The Los Angeles Angels have commenced the interview process for their vacant managerial position, and one of the candidates is Ron Washington, the Atlanta Braves’ third base coach and former Texas Rangers skipper. This information comes from an insider who spoke with The Athletic’s Sam Blum.
The interview with Washington, who is 71 years old, is scheduled for Tuesday night, as reported by Blum. Washington stepped down from his managerial role with the Texas Rangers in 2014 due to personal reasons. He was a finalist for the Braves’ managerial position in 2017 but lost out to Brian Snitker.
Washington has a rich history in baseball, having played, coached, and managed over the years. During his eight-year tenure as the Rangers’ skipper, he achieved a record of 664 wins and 611 losses. He led the Rangers to five winning seasons, four 90-win campaigns, and two division titles. Additionally, he guided the team to their first two AL pennants in 2010 and 2011.
Beyond his managerial career, Washington spent 13 seasons with the Oakland Athletics, further cementing his presence in the sport. For the last seven years, he has been part of Brian Snitker’s coaching staff in Atlanta. Interestingly, the Angels’ general manager, Perry Minasian, was part of the Braves’ front office when they brought Washington on board.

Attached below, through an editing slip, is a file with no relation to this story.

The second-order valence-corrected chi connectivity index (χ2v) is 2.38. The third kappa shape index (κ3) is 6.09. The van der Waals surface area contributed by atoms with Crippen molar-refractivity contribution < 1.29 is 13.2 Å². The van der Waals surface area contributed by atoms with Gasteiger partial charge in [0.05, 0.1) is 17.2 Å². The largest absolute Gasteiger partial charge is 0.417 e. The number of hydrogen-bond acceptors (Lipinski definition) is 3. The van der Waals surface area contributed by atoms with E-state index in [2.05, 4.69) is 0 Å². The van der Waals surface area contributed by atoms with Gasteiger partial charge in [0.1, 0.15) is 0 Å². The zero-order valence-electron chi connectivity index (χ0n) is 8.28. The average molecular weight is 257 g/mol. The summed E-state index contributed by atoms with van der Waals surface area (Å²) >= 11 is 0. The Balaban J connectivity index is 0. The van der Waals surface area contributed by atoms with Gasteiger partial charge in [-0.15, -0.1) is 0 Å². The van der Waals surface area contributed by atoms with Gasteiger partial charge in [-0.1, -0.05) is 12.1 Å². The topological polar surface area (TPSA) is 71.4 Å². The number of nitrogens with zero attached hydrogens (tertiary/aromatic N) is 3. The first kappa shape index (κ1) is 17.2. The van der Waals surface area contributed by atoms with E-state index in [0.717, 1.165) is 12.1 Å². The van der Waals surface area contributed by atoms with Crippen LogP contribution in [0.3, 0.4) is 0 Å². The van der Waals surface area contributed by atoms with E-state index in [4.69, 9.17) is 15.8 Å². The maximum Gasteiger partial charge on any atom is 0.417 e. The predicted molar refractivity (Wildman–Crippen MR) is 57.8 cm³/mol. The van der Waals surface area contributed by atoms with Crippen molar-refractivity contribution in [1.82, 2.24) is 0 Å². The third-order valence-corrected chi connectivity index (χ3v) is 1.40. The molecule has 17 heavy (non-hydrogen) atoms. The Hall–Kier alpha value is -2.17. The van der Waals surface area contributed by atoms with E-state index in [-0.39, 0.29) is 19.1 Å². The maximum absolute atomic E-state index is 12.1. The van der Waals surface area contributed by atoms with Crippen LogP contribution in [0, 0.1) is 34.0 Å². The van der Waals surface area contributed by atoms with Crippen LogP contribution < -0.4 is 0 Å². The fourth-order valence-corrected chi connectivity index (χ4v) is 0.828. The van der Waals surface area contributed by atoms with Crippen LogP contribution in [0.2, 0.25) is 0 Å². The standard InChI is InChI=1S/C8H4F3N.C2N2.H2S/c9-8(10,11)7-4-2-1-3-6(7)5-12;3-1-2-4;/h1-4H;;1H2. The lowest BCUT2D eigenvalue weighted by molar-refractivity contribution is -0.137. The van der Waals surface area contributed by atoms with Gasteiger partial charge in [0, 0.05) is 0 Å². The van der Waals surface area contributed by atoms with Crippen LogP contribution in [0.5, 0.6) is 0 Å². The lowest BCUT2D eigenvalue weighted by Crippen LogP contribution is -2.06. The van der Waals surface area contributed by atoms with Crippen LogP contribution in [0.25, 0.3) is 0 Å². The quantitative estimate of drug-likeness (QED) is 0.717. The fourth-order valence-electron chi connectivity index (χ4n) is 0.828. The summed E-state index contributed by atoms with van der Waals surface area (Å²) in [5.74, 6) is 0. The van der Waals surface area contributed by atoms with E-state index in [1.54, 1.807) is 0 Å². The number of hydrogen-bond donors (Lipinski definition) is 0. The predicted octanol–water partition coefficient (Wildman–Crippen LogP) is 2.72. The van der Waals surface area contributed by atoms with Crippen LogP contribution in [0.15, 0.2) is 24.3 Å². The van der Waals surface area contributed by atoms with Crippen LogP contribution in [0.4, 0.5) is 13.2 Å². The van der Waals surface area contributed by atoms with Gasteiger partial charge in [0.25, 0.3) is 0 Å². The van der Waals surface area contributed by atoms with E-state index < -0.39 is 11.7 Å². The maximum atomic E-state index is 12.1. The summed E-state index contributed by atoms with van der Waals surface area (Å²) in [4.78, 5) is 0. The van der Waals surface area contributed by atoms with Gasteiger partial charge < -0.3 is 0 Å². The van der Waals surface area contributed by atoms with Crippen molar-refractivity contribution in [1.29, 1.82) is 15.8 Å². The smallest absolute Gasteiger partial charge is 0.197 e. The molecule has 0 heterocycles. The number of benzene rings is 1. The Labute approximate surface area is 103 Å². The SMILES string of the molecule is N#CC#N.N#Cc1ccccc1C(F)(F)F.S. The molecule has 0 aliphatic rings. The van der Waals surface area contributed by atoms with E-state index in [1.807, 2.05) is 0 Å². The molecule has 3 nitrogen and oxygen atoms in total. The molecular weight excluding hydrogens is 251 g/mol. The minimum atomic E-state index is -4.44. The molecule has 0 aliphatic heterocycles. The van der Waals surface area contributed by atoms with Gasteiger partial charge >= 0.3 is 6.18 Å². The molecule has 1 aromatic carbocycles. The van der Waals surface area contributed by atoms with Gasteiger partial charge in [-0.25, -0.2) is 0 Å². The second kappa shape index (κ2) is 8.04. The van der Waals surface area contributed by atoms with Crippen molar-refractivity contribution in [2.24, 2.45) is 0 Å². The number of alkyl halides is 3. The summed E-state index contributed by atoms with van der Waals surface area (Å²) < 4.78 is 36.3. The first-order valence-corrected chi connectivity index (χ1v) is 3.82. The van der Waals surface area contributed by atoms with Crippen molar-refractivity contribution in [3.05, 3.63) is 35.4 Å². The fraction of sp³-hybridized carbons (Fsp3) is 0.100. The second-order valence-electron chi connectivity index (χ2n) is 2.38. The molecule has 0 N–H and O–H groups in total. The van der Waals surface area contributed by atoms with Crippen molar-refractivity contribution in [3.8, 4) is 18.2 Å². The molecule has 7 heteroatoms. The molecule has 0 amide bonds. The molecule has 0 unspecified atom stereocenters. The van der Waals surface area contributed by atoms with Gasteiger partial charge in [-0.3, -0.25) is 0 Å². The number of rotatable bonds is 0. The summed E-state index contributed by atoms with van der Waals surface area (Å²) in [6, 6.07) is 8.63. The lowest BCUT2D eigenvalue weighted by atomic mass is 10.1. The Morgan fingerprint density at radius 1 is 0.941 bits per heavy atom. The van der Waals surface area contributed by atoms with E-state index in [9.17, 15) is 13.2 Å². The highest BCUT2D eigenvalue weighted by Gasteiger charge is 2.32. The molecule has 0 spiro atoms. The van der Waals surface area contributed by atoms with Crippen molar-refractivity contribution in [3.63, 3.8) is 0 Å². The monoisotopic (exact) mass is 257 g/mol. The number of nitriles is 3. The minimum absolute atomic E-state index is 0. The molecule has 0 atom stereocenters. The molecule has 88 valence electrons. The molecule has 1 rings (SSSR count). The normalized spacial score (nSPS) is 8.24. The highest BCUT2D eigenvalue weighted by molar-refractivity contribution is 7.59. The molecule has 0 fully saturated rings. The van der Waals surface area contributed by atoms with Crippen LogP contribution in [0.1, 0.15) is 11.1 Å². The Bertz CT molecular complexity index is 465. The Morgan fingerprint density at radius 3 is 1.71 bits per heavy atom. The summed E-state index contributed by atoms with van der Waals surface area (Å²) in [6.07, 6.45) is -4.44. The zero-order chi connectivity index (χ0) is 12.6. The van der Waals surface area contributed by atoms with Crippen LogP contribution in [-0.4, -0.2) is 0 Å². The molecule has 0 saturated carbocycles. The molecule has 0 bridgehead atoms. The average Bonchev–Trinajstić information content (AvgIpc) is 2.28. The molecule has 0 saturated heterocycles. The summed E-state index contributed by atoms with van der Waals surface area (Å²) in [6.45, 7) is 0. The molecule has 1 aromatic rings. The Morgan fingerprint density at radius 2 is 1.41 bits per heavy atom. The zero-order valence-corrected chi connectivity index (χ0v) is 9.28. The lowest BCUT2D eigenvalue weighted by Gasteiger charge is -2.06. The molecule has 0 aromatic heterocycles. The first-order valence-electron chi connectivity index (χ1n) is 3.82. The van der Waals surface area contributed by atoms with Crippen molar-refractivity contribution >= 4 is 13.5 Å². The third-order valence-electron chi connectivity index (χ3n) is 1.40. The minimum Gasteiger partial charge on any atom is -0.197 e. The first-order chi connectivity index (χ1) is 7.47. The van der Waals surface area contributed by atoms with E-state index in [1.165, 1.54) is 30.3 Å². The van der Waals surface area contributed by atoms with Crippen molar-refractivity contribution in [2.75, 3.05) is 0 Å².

The Angels are on the hunt for a new manager after parting ways with Phil Nevin following the conclusion of the season. The new appointment will be the fourth manager for the franchise in the last six seasons, following 18 years of managerial stability under Mike Scioscia.
Buck Showalter, former manager of the New York Mets, is reportedly another contender for the Angels’ managerial role. Additional candidates include former Angels players Gary DiSarcina and Benji Gil, according to a report from Jon Heyman of the New York Post.
Minasian has indicated that the Angels place a premium on experience and leadership in their managerial search. He emphasized the importance of finding someone who can command a room, saying, “When they speak, people listen. That’s something that we’re trying to identify.”